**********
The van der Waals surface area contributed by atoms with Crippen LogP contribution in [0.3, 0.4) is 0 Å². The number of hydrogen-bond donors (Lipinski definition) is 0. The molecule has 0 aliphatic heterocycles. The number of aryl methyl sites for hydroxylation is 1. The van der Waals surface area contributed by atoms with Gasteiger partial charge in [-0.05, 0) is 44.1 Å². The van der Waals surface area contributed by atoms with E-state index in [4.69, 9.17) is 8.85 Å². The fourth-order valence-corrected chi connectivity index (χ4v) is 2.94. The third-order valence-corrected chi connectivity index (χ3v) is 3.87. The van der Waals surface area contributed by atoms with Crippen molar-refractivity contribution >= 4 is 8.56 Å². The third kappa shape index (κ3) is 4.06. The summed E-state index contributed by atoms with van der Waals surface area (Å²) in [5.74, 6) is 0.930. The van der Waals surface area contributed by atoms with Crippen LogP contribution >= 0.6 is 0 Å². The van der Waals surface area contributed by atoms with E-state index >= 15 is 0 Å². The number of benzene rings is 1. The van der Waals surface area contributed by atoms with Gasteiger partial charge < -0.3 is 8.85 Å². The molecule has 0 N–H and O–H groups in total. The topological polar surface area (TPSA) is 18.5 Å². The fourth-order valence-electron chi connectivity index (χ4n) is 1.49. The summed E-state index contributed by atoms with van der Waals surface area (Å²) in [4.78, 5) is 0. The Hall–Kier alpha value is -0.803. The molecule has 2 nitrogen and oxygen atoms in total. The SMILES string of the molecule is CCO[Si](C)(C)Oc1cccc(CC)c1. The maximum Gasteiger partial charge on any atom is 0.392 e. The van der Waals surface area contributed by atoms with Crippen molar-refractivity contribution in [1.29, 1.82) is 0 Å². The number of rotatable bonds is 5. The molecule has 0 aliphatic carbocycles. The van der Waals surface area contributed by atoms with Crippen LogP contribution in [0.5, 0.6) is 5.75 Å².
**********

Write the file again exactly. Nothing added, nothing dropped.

The van der Waals surface area contributed by atoms with Crippen LogP contribution in [0.3, 0.4) is 0 Å². The number of hydrogen-bond donors (Lipinski definition) is 0. The molecule has 0 aliphatic heterocycles. The number of aryl methyl sites for hydroxylation is 1. The van der Waals surface area contributed by atoms with Gasteiger partial charge in [-0.05, 0) is 44.1 Å². The van der Waals surface area contributed by atoms with E-state index in [4.69, 9.17) is 8.85 Å². The fourth-order valence-corrected chi connectivity index (χ4v) is 2.94. The third-order valence-corrected chi connectivity index (χ3v) is 3.87. The van der Waals surface area contributed by atoms with Crippen molar-refractivity contribution >= 4 is 8.56 Å². The third kappa shape index (κ3) is 4.06. The summed E-state index contributed by atoms with van der Waals surface area (Å²) in [5.74, 6) is 0.930. The van der Waals surface area contributed by atoms with Crippen LogP contribution >= 0.6 is 0 Å². The van der Waals surface area contributed by atoms with E-state index >= 15 is 0 Å². The number of benzene rings is 1. The van der Waals surface area contributed by atoms with Gasteiger partial charge < -0.3 is 8.85 Å². The molecule has 0 N–H and O–H groups in total. The topological polar surface area (TPSA) is 18.5 Å². The fourth-order valence-electron chi connectivity index (χ4n) is 1.49. The summed E-state index contributed by atoms with van der Waals surface area (Å²) in [4.78, 5) is 0. The Hall–Kier alpha value is -0.803. The molecule has 2 nitrogen and oxygen atoms in total. The SMILES string of the molecule is CCO[Si](C)(C)Oc1cccc(CC)c1. The maximum Gasteiger partial charge on any atom is 0.392 e. The van der Waals surface area contributed by atoms with Crippen molar-refractivity contribution in [1.29, 1.82) is 0 Å². The number of rotatable bonds is 5. The molecule has 0 aliphatic carbocycles. The van der Waals surface area contributed by atoms with Crippen LogP contribution in [0.5, 0.6) is 5.75 Å².